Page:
Then, there is Angel Merkel, Chancellor of Germany, who played a key role in the management of the European debt crisis and also played a big role in keeping the EU intact. The focus in Europe this year was largely directed to the crisis in Crimea, with Merkel playing a role there, and leadership was particularly in evidence with Vladimir Putin in Russia in response to Crimea, though we in the West may not agree with the man, the outcome or his methods. He enjoys general popular support in Russia, though, for his handling of the situation. Also, in the US with the mid-term elections passed Obama is stirring the pot with executive orders, and one might argue his considered response to both the Crimea and the Middle East crises constituted a strong leadership position, waiting in the face of criticism and seeking to ally the US with Arab neighbors in the region. The recent murder of the Jordanian pilot by ISIL has galvanized the Jordanian leader and his government, and the Japanese government as well with the murder if its two citizens, with moves there toward militarization by Japan to protect its citizens. The latter has been coming on for a while, but the murder of its citizens by ISIL has been just the catalyst Japanese PM Abe needed to push the plans forward. In the end, there are so many examples one could put forward in all walks of life, and the preceding are just a few examples.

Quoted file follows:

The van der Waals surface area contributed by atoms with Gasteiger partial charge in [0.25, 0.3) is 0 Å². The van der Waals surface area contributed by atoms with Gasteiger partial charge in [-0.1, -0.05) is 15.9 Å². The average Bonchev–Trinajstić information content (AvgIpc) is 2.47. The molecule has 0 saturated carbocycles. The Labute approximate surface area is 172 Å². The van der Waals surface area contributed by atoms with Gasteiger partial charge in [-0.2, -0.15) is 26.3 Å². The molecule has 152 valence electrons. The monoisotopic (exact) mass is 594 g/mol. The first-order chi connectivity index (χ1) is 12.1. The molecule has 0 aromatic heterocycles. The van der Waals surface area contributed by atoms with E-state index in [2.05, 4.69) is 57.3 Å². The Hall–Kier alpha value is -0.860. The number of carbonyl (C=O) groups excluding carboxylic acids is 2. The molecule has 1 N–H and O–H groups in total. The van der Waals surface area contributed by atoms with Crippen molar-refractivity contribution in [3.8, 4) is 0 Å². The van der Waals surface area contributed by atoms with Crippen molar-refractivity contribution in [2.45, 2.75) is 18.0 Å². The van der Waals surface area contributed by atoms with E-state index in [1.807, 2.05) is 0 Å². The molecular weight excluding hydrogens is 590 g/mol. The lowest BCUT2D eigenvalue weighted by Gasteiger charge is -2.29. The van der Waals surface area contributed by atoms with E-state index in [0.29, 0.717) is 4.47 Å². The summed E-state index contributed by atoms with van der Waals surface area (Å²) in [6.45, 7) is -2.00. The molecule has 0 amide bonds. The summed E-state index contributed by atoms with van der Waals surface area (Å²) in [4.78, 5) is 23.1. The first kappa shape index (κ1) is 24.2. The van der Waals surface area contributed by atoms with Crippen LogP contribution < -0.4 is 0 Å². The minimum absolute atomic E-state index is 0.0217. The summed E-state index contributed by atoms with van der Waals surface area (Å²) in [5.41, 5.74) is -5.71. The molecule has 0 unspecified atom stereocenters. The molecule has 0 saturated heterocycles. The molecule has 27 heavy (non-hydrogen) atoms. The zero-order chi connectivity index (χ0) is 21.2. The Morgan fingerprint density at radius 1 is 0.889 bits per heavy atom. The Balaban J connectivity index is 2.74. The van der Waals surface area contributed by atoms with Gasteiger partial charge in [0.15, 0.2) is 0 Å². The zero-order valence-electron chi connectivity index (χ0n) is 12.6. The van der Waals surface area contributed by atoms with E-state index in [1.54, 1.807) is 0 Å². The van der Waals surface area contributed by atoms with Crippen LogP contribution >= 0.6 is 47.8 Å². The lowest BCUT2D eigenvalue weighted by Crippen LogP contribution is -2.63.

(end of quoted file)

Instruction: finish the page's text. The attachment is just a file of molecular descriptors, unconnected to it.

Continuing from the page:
It should be a year of strong growth…Parts of the world are still in a state of stagnation regarding economic growth, but there were areas where growth was strong, with the big players being the United States, China and India. There was also a surprise from India this year—it became the world’s fastest-growing economy.[iv] The US dollar is stronger against most all world currencies than it has been for a few years, and this has happened in the space of the past few months, even though growth there is now slowing. The Australian dollar got clobbered recently, for instance, falling below 80 US cents against the US dollar, when only a couple of years ago it was worth 1.10 USD. With the fall of petroleum prices and the rapid growth of the US petroleum industry, the US has seen a strong economic turnaround. Whether that stays in place depends up whether they can withstand the price war on oil that has been introduced by the Saudis. It’s a war of wills there, and there will be presidential elections in the US in a couple of years, so anything can happen. If the US oil industry suffers, then we could see some moves to the right in US politics. Europe slowly began to turn itself around last year and looks set for positive growth in the year to come for the first time in 2 ½ years.[v] Australian economic growth slowed last year and is expected to be slow in the year to come due to troubles in the mining sector and looming drought conditions. China’s growth was the lowest it had been in 3 years, but it is still at just over 7%.